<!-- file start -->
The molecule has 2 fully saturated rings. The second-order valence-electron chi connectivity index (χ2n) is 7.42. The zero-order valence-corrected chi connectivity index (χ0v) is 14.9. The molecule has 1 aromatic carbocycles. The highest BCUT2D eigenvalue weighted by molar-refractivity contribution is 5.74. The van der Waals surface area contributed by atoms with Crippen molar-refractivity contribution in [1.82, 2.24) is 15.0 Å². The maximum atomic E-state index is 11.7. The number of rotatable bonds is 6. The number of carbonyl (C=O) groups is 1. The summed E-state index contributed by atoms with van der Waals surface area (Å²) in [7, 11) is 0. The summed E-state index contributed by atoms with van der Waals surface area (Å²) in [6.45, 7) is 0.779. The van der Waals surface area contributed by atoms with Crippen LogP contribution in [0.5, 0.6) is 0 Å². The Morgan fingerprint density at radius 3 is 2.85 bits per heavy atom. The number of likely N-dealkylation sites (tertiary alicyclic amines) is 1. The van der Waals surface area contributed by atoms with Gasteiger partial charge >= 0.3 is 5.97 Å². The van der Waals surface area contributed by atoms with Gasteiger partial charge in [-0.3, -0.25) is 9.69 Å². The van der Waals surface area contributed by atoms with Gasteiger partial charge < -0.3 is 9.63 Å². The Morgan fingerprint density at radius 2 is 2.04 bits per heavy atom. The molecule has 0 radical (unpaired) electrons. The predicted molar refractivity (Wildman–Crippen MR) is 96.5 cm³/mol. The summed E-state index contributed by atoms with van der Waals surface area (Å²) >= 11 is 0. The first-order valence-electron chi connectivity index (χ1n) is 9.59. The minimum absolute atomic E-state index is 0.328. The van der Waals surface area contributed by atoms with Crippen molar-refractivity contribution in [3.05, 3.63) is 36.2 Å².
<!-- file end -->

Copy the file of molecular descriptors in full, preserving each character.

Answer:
The molecule has 2 fully saturated rings. The second-order valence-electron chi connectivity index (χ2n) is 7.42. The zero-order valence-corrected chi connectivity index (χ0v) is 14.9. The molecule has 1 aromatic carbocycles. The highest BCUT2D eigenvalue weighted by molar-refractivity contribution is 5.74. The van der Waals surface area contributed by atoms with Crippen molar-refractivity contribution in [1.82, 2.24) is 15.0 Å². The maximum atomic E-state index is 11.7. The number of rotatable bonds is 6. The number of carbonyl (C=O) groups is 1. The summed E-state index contributed by atoms with van der Waals surface area (Å²) in [7, 11) is 0. The summed E-state index contributed by atoms with van der Waals surface area (Å²) in [6.45, 7) is 0.779. The van der Waals surface area contributed by atoms with Crippen LogP contribution in [0.5, 0.6) is 0 Å². The Morgan fingerprint density at radius 3 is 2.85 bits per heavy atom. The number of likely N-dealkylation sites (tertiary alicyclic amines) is 1. The van der Waals surface area contributed by atoms with Gasteiger partial charge >= 0.3 is 5.97 Å². The van der Waals surface area contributed by atoms with Gasteiger partial charge in [-0.3, -0.25) is 9.69 Å². The van der Waals surface area contributed by atoms with Gasteiger partial charge < -0.3 is 9.63 Å². The Morgan fingerprint density at radius 2 is 2.04 bits per heavy atom. The molecule has 0 radical (unpaired) electrons. The predicted molar refractivity (Wildman–Crippen MR) is 96.5 cm³/mol. The summed E-state index contributed by atoms with van der Waals surface area (Å²) >= 11 is 0. The first-order valence-electron chi connectivity index (χ1n) is 9.59. The minimum absolute atomic E-state index is 0.328. The van der Waals surface area contributed by atoms with Crippen molar-refractivity contribution in [3.05, 3.63) is 36.2 Å².